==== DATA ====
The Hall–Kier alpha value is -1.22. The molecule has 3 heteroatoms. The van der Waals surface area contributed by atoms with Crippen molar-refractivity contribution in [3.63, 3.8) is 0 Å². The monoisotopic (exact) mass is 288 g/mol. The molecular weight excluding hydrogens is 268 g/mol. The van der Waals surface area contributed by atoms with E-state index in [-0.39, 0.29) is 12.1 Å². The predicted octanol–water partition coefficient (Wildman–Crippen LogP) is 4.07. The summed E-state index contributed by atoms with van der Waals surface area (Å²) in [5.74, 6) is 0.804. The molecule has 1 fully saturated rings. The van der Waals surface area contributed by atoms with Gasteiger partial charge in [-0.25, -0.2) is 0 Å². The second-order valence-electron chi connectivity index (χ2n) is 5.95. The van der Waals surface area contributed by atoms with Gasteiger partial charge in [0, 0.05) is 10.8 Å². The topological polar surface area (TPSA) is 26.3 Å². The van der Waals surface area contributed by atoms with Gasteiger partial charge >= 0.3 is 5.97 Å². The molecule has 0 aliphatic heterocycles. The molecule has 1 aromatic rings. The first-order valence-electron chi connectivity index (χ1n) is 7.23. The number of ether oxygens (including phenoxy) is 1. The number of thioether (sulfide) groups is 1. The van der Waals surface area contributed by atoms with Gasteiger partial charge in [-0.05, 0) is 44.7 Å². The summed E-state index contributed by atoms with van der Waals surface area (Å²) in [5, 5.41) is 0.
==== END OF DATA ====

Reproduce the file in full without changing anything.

The Hall–Kier alpha value is -1.22. The molecule has 3 heteroatoms. The van der Waals surface area contributed by atoms with Crippen molar-refractivity contribution in [3.63, 3.8) is 0 Å². The monoisotopic (exact) mass is 288 g/mol. The molecular weight excluding hydrogens is 268 g/mol. The van der Waals surface area contributed by atoms with E-state index in [-0.39, 0.29) is 12.1 Å². The predicted octanol–water partition coefficient (Wildman–Crippen LogP) is 4.07. The summed E-state index contributed by atoms with van der Waals surface area (Å²) in [5.74, 6) is 0.804. The molecule has 1 fully saturated rings. The van der Waals surface area contributed by atoms with Gasteiger partial charge in [-0.25, -0.2) is 0 Å². The second-order valence-electron chi connectivity index (χ2n) is 5.95. The van der Waals surface area contributed by atoms with Gasteiger partial charge in [0, 0.05) is 10.8 Å². The topological polar surface area (TPSA) is 26.3 Å². The van der Waals surface area contributed by atoms with Gasteiger partial charge >= 0.3 is 5.97 Å². The molecule has 0 aliphatic heterocycles. The molecule has 1 aromatic rings. The first-order valence-electron chi connectivity index (χ1n) is 7.23. The number of ether oxygens (including phenoxy) is 1. The number of thioether (sulfide) groups is 1. The van der Waals surface area contributed by atoms with Gasteiger partial charge in [-0.05, 0) is 44.7 Å². The summed E-state index contributed by atoms with van der Waals surface area (Å²) in [5, 5.41) is 0.